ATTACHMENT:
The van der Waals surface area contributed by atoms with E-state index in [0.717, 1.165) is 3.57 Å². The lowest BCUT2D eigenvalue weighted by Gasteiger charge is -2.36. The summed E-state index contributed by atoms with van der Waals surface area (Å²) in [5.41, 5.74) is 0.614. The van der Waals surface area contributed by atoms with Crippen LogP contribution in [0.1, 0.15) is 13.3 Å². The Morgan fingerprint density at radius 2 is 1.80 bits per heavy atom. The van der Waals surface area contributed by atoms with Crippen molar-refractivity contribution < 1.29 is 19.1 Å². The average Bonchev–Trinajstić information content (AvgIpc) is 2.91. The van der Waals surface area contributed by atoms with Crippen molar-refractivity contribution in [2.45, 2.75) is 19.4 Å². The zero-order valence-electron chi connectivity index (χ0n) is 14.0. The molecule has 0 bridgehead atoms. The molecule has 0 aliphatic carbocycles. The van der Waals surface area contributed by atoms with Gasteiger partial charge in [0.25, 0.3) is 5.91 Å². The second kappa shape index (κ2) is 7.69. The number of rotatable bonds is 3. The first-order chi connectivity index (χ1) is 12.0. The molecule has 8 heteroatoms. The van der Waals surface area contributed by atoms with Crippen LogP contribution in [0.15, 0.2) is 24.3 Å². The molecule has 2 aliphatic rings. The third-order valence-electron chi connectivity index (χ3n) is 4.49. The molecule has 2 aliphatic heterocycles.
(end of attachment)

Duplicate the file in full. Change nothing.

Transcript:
The van der Waals surface area contributed by atoms with E-state index in [0.717, 1.165) is 3.57 Å². The lowest BCUT2D eigenvalue weighted by Gasteiger charge is -2.36. The summed E-state index contributed by atoms with van der Waals surface area (Å²) in [5.41, 5.74) is 0.614. The van der Waals surface area contributed by atoms with Crippen LogP contribution in [0.1, 0.15) is 13.3 Å². The Morgan fingerprint density at radius 2 is 1.80 bits per heavy atom. The van der Waals surface area contributed by atoms with Crippen molar-refractivity contribution < 1.29 is 19.1 Å². The average Bonchev–Trinajstić information content (AvgIpc) is 2.91. The van der Waals surface area contributed by atoms with Crippen molar-refractivity contribution in [2.45, 2.75) is 19.4 Å². The zero-order valence-electron chi connectivity index (χ0n) is 14.0. The molecule has 0 bridgehead atoms. The molecule has 0 aliphatic carbocycles. The van der Waals surface area contributed by atoms with Gasteiger partial charge in [0.25, 0.3) is 5.91 Å². The second kappa shape index (κ2) is 7.69. The number of rotatable bonds is 3. The first-order chi connectivity index (χ1) is 12.0. The molecule has 8 heteroatoms. The van der Waals surface area contributed by atoms with Crippen LogP contribution in [0.15, 0.2) is 24.3 Å². The molecule has 2 aliphatic rings. The third-order valence-electron chi connectivity index (χ3n) is 4.49. The molecule has 2 aliphatic heterocycles.